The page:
A new strategy for developing porous, hollow catalysts for the Heck coupling reaction has been invented by a RUDN chemist and his colleagues from Iran. These flower-like hollow sphere catalysts are made of graphene layered with aluminum-cobalt hydroxides and palladium nanoparticles on its surface. The catalyst can reduce the synthesis time of substance essential to produce dyes—trans-stilbene by ten times without reducing the product yield. The catalyst could find its applications in the synthesis of organic dyes, pharmaceuticals, and agrochemistry. The journal Catalysis Letters published the results.
The Mizoroki-Heck is a palladium catalyst driven reaction used to create herbicides, dyes, and medicines. Double-layered aluminum and cobalt hydroxides are usually combined with a catalyst to increase the catalytic activity of palladium. But the use of such catalysts is limited by low stability, poor electrical conductivity, and short life cycle of the hydroxides.
To overcome these limitations, the chemists inserted the graphene oxide into the catalyst structure. The binding of graphene with the palladium nanoparticles is strengthened by sulfur and nitrogen atoms at the graphene surface. The chemists chose graphene as the carrier for palladium and aluminum and cobalt hydroxides due to its chemical stability, high electrical conductivity, and large surface area.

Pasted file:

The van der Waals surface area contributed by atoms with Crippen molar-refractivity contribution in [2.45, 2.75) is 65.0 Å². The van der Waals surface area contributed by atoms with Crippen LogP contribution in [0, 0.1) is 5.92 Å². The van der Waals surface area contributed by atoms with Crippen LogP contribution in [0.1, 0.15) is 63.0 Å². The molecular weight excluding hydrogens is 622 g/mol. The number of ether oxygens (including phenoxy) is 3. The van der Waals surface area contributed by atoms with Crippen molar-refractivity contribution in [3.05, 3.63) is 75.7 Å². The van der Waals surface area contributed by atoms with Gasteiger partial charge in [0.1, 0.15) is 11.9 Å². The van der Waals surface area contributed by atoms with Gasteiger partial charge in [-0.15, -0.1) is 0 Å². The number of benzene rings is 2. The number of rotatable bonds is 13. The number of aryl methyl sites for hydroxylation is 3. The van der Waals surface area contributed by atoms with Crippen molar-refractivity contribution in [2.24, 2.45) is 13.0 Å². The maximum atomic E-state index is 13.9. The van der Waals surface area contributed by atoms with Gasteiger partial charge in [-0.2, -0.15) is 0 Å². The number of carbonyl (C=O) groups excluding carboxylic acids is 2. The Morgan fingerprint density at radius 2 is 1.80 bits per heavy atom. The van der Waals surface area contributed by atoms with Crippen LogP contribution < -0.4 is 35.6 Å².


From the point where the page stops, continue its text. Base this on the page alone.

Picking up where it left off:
The research that led to the development of flower-like catalysts from graphene was conducted by Rafael Luque and his colleagues at RUDN University.
The chemists first oxidized the graphene and later synthesized flower-like hollow spheres in the presence of aluminum and cobalt salts. At high temperatures, they embedded nitrogen and sulfur atoms into the sphere. The new catalyst was made by recovering palladium compounds in the pores of hollow spheres. They studied the catalytic activity by heating it with styrene and aromatic derivatives of iodine, bromine, and chlorine.
The catalytic activity of the new porous sphere was demonstrated by the synthesis of trans-stilbene in two hours under mild reaction conditions with a 95% yield. The iodine derivatives’ reaction was faster than that of chlorine and bromine derivatives. Even after the repeated use of 8 times, the catalyst remained reactive, implying its high stability. Catalysts for the Heck coupling reaction to date either had a low yield ranging from 62% to 91% or required more time and high reaction temperature.
The researchers showed the potential of a flower-like hollow sphere catalyst and the role of alloy from graphene, nitrogen, and sulfur on a substrate.